And the spanking isn’t just a passing moment in the love story. Late on, Jeff again threatens Mary with ‘the hairbrush treatment’, and once everything is resolved at the end, with Jeff and Mary together and headed for a shipboard wedding, their complete and unconditional reconciliation is shown when Jeff is walking down the corridor and Mary’s hand shoots out of her cabin, holding a hairbrush:

From Jeff’s point of view, we see her turn it to show the back – which is evidently going to be the business end in their relationship.

It’s an act of voluntary submission, effectively an acceptance that she’s going to be spanked again, when appropriate, and with her own hairbrush too! But it’s also relevant that this isn’t the wire-backed brush from before: if Mary’s side of the marital compromise is to be spanked, then it seems Jeff’s quid pro quo will be to moderate the severity with which he spanks.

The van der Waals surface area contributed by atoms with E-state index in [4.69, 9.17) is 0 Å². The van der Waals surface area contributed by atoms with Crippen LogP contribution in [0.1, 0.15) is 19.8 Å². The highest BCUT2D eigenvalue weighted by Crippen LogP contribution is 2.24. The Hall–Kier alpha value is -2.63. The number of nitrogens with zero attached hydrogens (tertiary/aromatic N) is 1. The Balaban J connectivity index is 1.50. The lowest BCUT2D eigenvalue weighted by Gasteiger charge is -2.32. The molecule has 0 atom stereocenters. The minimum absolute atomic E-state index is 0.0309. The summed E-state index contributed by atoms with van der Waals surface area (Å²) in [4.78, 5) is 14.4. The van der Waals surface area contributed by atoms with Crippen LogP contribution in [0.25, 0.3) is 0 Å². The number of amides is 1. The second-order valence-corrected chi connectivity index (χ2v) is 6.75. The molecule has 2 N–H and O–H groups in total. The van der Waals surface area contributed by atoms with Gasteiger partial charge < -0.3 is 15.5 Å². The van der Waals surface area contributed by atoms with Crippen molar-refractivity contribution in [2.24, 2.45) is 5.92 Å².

So the hairbrush is an ongoing leitmotif in their love story, a physical correlative for the process of their coming together, making it fitting that a major star should submit herself to it and apt that the spanking should get a mention in all those various publications. Except that they were wrong about one significant point. Forsaking All Others is not one of my seven onscreen hairbrush spankings. It’s not a spectacle, and we don’t see it: the camera pans away before it starts, averting its and our gaze, so that we hear the smacks and Mary’s screams, but all we actually see is Shep’s dismayed reaction. In effect, it’s yet another offscreen hairbrush spanking.